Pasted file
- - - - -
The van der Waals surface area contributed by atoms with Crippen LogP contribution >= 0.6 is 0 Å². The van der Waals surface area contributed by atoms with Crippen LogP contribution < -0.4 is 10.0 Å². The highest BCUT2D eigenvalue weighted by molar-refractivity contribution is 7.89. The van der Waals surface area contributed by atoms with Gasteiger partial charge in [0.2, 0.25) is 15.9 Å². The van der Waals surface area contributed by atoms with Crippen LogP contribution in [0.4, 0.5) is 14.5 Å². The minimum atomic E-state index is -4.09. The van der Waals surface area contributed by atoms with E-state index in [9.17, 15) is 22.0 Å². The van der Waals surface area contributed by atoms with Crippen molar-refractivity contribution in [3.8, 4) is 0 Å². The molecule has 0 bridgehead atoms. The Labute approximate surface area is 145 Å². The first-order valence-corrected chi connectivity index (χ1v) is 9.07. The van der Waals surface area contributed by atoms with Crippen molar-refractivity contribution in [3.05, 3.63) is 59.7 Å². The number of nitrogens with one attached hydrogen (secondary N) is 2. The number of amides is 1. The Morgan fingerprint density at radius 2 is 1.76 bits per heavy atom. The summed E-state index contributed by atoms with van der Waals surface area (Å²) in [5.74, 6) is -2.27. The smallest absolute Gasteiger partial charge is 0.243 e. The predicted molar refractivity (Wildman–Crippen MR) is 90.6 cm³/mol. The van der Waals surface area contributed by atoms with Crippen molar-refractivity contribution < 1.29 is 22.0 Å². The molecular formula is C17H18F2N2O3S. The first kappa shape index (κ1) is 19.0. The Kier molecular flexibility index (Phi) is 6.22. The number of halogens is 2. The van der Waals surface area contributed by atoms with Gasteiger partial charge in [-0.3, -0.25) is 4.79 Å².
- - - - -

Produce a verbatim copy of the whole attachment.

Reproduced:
The van der Waals surface area contributed by atoms with Crippen LogP contribution >= 0.6 is 0 Å². The van der Waals surface area contributed by atoms with Crippen LogP contribution < -0.4 is 10.0 Å². The highest BCUT2D eigenvalue weighted by molar-refractivity contribution is 7.89. The van der Waals surface area contributed by atoms with Gasteiger partial charge in [0.2, 0.25) is 15.9 Å². The van der Waals surface area contributed by atoms with Crippen LogP contribution in [0.4, 0.5) is 14.5 Å². The minimum atomic E-state index is -4.09. The van der Waals surface area contributed by atoms with E-state index in [9.17, 15) is 22.0 Å². The van der Waals surface area contributed by atoms with Crippen molar-refractivity contribution in [3.8, 4) is 0 Å². The molecule has 0 bridgehead atoms. The Labute approximate surface area is 145 Å². The first-order valence-corrected chi connectivity index (χ1v) is 9.07. The van der Waals surface area contributed by atoms with Crippen molar-refractivity contribution in [3.05, 3.63) is 59.7 Å². The number of nitrogens with one attached hydrogen (secondary N) is 2. The number of amides is 1. The Morgan fingerprint density at radius 2 is 1.76 bits per heavy atom. The summed E-state index contributed by atoms with van der Waals surface area (Å²) in [5.74, 6) is -2.27. The smallest absolute Gasteiger partial charge is 0.243 e. The predicted molar refractivity (Wildman–Crippen MR) is 90.6 cm³/mol. The van der Waals surface area contributed by atoms with Crippen molar-refractivity contribution < 1.29 is 22.0 Å². The molecular formula is C17H18F2N2O3S. The first kappa shape index (κ1) is 19.0. The Kier molecular flexibility index (Phi) is 6.22. The number of halogens is 2. The van der Waals surface area contributed by atoms with Gasteiger partial charge in [-0.3, -0.25) is 4.79 Å².